Lucretia Darby1

#12577, (4 May 1809-3 December 1840)
FatherRichard Darby1 (c 1780-c 9 Feb 1851)
MotherLetitia White1 (1789-c Jun 1870)
ChartsBrett Family - descendants
Darby Family - descendants
Descendents of Richard Darby
Last Edited15 Feb 2016
Lucretia darby's signature (in the frontpeice of "The Hermit of the Rock; or the History of the Marchioness De Laufanne, and the Comte De Luzy")
(source: Stephen Jolley)
     Lucretia Darby was also known as Cressy.1 NOTE: The information on this page is my research to date and is subject to change as I become better informed. I very much welcome any corrections or additional info you might have - my email address is at the bottom of this page. Whilst historical facts are not copyright, my writing about these facts are. If you wish to use any text from this site on Ancestry or on any other website, please ask me first - Tim Hill.
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She was born on 4 May 1809 at Greensted-juxta-Ongar, Essex.1 Greensted is situated in a large natural clearing in Epping forest. The Ongar road is mentioned in The Caturbury Tales. The village was part of the area under Danish law, and in 1801 had a population of 102. In 1839 it was estimated to have 289 acres of arable land and 325 acres of meadows and pasture.2

She was the daughter of Richard Darby and Letitia White.1 Lucretia Darby was baptised at St. Andrew's on Sunday, 4 June 1809 at Greensted-juxta-Ongar, Essex. She was baptized on the same day her parents were married.1 Greensted Church has been situated in its idyllic setting for nearly 1,200 years; St. Andrews is the oldest wooden church in the world, and perhaps the oldest wooden building in Europe. It is also said to have been the resting place of unknown early crusader who is said to have arrived, badly wounded, at the church and died there.3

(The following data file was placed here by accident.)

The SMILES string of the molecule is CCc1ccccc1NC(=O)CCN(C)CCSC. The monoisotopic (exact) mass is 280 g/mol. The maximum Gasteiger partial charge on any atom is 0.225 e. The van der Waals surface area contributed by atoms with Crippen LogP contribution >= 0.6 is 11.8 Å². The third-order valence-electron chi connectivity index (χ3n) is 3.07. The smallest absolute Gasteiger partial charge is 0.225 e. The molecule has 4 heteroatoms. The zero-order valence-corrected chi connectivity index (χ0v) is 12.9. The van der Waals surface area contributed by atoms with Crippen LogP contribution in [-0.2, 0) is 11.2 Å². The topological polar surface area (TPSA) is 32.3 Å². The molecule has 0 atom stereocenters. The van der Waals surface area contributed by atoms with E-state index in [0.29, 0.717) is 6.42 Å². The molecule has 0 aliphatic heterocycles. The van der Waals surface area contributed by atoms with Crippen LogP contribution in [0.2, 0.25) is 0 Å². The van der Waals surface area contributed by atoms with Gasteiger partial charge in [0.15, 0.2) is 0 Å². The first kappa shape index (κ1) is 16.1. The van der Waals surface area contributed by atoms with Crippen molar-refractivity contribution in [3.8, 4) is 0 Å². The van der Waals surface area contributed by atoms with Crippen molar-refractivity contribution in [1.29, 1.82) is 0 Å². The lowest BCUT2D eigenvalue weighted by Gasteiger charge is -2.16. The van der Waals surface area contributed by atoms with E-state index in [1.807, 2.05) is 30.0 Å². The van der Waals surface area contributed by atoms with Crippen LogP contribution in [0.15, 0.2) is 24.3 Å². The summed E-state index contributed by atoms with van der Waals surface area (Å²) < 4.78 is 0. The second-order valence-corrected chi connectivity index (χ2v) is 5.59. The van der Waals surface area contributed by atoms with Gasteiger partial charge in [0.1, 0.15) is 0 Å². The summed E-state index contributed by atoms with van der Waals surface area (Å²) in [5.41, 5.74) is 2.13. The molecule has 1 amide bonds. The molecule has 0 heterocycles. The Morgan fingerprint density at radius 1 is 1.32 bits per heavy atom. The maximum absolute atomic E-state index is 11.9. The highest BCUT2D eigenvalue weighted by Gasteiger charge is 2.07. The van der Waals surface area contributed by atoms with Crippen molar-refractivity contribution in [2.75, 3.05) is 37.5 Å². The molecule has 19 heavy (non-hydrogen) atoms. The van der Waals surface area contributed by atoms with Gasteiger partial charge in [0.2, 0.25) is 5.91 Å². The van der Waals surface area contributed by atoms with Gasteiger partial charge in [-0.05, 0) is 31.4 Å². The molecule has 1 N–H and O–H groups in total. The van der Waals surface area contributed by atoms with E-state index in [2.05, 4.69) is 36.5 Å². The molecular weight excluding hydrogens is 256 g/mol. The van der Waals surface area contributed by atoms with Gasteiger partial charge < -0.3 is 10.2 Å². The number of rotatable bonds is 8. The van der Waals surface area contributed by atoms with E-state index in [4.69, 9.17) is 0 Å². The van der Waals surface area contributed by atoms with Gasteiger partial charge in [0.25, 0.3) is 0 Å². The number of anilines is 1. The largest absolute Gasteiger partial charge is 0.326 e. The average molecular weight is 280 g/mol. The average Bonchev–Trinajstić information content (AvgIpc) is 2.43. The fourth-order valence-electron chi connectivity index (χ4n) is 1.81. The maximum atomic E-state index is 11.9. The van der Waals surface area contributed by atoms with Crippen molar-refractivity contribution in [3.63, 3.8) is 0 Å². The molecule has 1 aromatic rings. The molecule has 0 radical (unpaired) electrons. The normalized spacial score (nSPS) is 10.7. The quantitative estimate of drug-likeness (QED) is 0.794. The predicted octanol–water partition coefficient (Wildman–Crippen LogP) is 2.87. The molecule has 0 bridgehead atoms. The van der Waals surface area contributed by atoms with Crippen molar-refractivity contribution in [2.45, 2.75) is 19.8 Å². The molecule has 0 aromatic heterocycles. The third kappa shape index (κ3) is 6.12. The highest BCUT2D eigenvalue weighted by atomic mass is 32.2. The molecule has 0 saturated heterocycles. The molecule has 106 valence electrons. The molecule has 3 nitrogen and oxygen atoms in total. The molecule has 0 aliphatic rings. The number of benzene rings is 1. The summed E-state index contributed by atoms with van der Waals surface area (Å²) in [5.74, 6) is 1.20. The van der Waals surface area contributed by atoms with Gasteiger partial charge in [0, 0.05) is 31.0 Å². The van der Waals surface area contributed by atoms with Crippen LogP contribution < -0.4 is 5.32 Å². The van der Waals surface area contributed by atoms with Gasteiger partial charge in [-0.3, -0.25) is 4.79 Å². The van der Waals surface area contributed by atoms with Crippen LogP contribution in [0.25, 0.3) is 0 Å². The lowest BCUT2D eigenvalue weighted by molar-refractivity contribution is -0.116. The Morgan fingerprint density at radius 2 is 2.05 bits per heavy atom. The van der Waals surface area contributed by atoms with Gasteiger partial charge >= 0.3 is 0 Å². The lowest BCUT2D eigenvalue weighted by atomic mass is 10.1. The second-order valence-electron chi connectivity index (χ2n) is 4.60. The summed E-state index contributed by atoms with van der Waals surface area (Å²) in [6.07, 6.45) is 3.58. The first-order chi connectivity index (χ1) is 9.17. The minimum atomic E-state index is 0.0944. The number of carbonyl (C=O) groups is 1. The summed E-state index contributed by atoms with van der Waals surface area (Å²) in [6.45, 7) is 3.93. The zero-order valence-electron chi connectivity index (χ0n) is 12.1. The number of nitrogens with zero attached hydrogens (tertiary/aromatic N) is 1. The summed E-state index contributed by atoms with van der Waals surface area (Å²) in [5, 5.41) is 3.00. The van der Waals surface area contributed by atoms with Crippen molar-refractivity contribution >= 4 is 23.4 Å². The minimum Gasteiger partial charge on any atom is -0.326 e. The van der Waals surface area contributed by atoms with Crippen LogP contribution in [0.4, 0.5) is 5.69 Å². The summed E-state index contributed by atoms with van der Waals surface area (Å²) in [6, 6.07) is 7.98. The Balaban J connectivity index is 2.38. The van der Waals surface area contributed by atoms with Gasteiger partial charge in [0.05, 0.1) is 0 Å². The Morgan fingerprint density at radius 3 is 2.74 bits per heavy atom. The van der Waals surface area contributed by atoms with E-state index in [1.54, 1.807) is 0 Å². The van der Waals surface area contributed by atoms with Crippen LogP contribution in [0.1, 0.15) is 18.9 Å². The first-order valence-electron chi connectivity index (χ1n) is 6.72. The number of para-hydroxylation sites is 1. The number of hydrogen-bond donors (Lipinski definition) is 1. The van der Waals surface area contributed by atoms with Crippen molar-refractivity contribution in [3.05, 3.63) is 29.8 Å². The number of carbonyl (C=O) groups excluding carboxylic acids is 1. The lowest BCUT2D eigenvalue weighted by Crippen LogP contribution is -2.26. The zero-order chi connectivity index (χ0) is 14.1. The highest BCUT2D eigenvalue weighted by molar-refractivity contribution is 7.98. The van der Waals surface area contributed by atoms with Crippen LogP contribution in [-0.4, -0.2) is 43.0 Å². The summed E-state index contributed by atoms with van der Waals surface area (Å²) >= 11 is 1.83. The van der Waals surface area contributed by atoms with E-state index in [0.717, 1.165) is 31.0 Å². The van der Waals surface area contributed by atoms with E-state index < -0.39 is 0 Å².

Lucretia Darby married Jeremy Young, son of (?) Young and Young (?), at St. Lawrence on Tuesday, 10 February 1835 at Ardeley, Hertfordshire.1 The village of Ardeley (or Yardeley until 1850) lies on the western edge of the hill overlooking the village of Walkern and the valley of the River Beane. It consists of the church and the vicarage and a few cottages around the farm known as Church End. In addition to barley, wheat and beans are the chief crops grown. Of 2,424 acres, rather more than half is arable land. The church of St. Lawrence, which stands on high ground to the west of the village, dates back to the 13th century and is built of flint rubble, mostly covered with rough-cast, with stone dressings, and roofed with tiles and with lead. 4

Lucretia died on 3 December 1840 at Walkern, Hertfordshire, at age 31 of consumption. At her father's house.5,1 She was buried on 10 December 1840 at Ardeley, Hertfordshire.1


Jeremy Young (c 1803-Dec 1867)


  1. [S549] E-mails from Eve Mintern to Tim Hill, 2012- 26 Sep 2012.
  2. [S582] W. R.(editor) Powell A History of the County of Essex: Volume 4
  3. [S415] Wikipedia (
  4. [S581] William Page A History of the County of Hertford: Volume 3
  5. [S903] E-mails from David Spencer to Tim Hill, 2016- 'Darby family' - 9 February 2016 at 22:50 (for exact date and place).